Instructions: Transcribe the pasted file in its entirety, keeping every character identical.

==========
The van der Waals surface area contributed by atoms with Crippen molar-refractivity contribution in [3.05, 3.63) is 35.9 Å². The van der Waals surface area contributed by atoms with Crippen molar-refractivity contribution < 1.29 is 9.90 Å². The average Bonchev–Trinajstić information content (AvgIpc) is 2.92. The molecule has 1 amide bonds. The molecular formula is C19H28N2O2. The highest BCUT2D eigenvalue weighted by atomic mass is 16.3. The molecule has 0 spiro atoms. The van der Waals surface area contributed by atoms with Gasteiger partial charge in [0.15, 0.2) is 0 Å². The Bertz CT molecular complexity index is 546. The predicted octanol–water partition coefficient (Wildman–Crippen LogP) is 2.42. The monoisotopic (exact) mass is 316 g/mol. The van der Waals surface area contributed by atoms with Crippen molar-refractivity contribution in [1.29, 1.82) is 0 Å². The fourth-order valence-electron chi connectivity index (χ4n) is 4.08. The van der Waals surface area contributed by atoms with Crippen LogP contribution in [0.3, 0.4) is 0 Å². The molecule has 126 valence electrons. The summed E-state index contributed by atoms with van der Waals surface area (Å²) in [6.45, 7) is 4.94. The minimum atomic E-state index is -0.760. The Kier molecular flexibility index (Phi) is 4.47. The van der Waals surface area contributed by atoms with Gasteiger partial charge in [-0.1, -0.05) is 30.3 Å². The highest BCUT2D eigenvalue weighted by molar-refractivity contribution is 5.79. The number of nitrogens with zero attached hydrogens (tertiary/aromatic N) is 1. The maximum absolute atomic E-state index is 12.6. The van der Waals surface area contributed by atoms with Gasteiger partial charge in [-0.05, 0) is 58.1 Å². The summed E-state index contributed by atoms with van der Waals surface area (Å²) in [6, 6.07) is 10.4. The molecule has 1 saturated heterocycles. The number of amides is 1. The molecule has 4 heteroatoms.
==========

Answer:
The van der Waals surface area contributed by atoms with Crippen molar-refractivity contribution in [3.05, 3.63) is 35.9 Å². The van der Waals surface area contributed by atoms with Crippen molar-refractivity contribution < 1.29 is 9.90 Å². The average Bonchev–Trinajstić information content (AvgIpc) is 2.92. The molecule has 1 amide bonds. The molecular formula is C19H28N2O2. The highest BCUT2D eigenvalue weighted by atomic mass is 16.3. The molecule has 0 spiro atoms. The van der Waals surface area contributed by atoms with Gasteiger partial charge in [0.15, 0.2) is 0 Å². The Bertz CT molecular complexity index is 546. The predicted octanol–water partition coefficient (Wildman–Crippen LogP) is 2.42. The monoisotopic (exact) mass is 316 g/mol. The van der Waals surface area contributed by atoms with Crippen molar-refractivity contribution in [1.29, 1.82) is 0 Å². The fourth-order valence-electron chi connectivity index (χ4n) is 4.08. The van der Waals surface area contributed by atoms with Crippen LogP contribution in [0.3, 0.4) is 0 Å². The molecule has 126 valence electrons. The summed E-state index contributed by atoms with van der Waals surface area (Å²) in [6.45, 7) is 4.94. The minimum atomic E-state index is -0.760. The Kier molecular flexibility index (Phi) is 4.47. The van der Waals surface area contributed by atoms with Gasteiger partial charge in [-0.1, -0.05) is 30.3 Å². The highest BCUT2D eigenvalue weighted by molar-refractivity contribution is 5.79. The number of nitrogens with zero attached hydrogens (tertiary/aromatic N) is 1. The maximum absolute atomic E-state index is 12.6. The van der Waals surface area contributed by atoms with Gasteiger partial charge in [-0.05, 0) is 58.1 Å². The summed E-state index contributed by atoms with van der Waals surface area (Å²) in [6, 6.07) is 10.4. The molecule has 1 saturated heterocycles. The number of amides is 1. The molecule has 4 heteroatoms.